With all these occurrences forming the backdrop of your time in FEU, I hope that they brought on the realization that you had to take FEU’s curricular and co-curricular offerings more seriously, because your FEU education would empower you to more deeply discern the signs of the times and their consequences for you personally and for our country. Perhaps more importantly, I hope that the aforementioned events were instrumental in instilling in you a deep desire and a lifelong commitment to persistently improve yourself and contribute positively to the state of affairs of our country.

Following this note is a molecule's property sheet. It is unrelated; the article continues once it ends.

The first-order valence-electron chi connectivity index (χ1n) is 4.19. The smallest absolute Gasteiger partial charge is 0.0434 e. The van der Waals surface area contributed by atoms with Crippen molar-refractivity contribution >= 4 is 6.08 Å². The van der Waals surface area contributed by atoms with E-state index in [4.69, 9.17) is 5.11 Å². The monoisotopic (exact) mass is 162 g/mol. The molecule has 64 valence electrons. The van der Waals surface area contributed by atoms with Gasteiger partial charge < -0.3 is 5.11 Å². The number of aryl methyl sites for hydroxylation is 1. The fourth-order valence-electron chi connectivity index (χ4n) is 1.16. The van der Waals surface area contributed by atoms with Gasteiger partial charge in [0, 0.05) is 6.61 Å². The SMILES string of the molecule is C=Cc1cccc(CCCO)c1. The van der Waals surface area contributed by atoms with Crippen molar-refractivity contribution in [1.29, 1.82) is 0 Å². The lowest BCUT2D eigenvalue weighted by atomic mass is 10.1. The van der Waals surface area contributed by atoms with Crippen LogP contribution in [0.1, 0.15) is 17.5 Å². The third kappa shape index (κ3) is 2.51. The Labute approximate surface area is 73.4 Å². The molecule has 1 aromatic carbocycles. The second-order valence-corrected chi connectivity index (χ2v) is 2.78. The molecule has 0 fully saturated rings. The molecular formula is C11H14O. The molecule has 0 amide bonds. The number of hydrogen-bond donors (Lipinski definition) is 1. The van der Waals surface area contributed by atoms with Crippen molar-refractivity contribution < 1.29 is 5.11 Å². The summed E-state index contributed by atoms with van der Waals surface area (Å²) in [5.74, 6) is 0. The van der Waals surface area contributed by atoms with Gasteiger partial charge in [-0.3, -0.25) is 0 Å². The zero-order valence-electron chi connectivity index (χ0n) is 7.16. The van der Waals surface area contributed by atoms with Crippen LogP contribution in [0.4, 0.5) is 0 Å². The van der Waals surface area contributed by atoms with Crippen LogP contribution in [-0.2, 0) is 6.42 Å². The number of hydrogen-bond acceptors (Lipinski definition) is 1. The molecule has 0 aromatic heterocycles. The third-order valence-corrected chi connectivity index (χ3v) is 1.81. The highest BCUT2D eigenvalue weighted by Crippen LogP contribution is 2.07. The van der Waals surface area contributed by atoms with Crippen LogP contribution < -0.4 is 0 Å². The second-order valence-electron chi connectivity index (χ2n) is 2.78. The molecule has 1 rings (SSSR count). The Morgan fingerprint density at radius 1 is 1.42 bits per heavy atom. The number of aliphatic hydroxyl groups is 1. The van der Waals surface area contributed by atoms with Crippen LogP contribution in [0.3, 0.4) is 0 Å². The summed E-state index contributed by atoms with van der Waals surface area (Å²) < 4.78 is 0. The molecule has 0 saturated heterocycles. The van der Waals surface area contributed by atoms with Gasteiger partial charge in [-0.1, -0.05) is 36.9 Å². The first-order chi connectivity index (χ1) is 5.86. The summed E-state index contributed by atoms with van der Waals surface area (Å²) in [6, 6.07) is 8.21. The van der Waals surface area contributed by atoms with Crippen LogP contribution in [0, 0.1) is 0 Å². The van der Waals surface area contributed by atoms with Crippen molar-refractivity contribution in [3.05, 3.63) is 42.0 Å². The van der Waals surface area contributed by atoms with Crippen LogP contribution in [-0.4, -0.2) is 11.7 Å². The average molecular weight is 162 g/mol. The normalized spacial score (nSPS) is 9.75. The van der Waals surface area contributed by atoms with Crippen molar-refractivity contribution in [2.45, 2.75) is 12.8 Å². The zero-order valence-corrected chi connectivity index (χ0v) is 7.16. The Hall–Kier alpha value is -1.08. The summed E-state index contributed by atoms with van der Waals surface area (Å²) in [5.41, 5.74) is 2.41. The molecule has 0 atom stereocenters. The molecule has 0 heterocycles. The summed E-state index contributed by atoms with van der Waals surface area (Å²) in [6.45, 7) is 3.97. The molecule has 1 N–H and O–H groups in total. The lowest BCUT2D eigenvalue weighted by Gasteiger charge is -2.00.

Of course, what is more certain, given that you share it with all other graduating classes of FEU, is that, armed with your FEU education, you are leaving the sheltered life of the university student well prepared to ably navigate the rough seas of your life ahead. You simply need to fully embrace the core values, symbols, exhortations, and emblems of FEU to whom you will be sealed as her alumni in your commencement exercises next week. So always practice our core values of fortitude, excellence, and uprightness. When facing adversities, steel yourself and be brave as our founder earnestly urged. Be a tamaraw, admired by our founder for its intelligence and aggressiveness. Value intellectual pursuits and our nationalist ideals as projected in our university seal, in which a sarimanok heralds with nationalistic pride the academic disciplines of the university, which are represented by an eight-pointed star in the coat of arms. Be respectful of our university motto, Sapientia Regnat, which means Wisdom Rules.